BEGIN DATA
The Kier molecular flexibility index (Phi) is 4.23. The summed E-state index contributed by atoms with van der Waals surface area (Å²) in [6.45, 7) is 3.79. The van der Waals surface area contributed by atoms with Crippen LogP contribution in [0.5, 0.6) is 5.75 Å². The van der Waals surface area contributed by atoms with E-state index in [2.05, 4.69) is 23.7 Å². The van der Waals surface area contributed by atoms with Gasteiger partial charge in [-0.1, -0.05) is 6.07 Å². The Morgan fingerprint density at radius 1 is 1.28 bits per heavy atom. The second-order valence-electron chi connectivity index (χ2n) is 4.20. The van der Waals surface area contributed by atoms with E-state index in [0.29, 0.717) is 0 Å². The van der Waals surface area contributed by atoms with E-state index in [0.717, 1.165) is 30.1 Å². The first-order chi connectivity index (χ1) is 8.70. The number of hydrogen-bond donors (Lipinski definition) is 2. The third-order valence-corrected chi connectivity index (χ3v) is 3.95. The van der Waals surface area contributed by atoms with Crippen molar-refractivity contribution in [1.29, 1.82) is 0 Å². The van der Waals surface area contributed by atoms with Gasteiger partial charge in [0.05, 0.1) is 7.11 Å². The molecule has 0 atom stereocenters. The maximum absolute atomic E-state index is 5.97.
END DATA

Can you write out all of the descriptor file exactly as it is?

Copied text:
The Kier molecular flexibility index (Phi) is 4.23. The summed E-state index contributed by atoms with van der Waals surface area (Å²) in [6.45, 7) is 3.79. The van der Waals surface area contributed by atoms with Crippen LogP contribution in [0.5, 0.6) is 5.75 Å². The van der Waals surface area contributed by atoms with E-state index in [2.05, 4.69) is 23.7 Å². The van der Waals surface area contributed by atoms with Gasteiger partial charge in [-0.1, -0.05) is 6.07 Å². The Morgan fingerprint density at radius 1 is 1.28 bits per heavy atom. The second-order valence-electron chi connectivity index (χ2n) is 4.20. The van der Waals surface area contributed by atoms with E-state index in [0.29, 0.717) is 0 Å². The van der Waals surface area contributed by atoms with E-state index in [0.717, 1.165) is 30.1 Å². The first-order chi connectivity index (χ1) is 8.70. The number of hydrogen-bond donors (Lipinski definition) is 2. The third-order valence-corrected chi connectivity index (χ3v) is 3.95. The van der Waals surface area contributed by atoms with Crippen molar-refractivity contribution in [1.29, 1.82) is 0 Å². The van der Waals surface area contributed by atoms with Gasteiger partial charge in [0.05, 0.1) is 7.11 Å². The molecule has 0 atom stereocenters. The maximum absolute atomic E-state index is 5.97.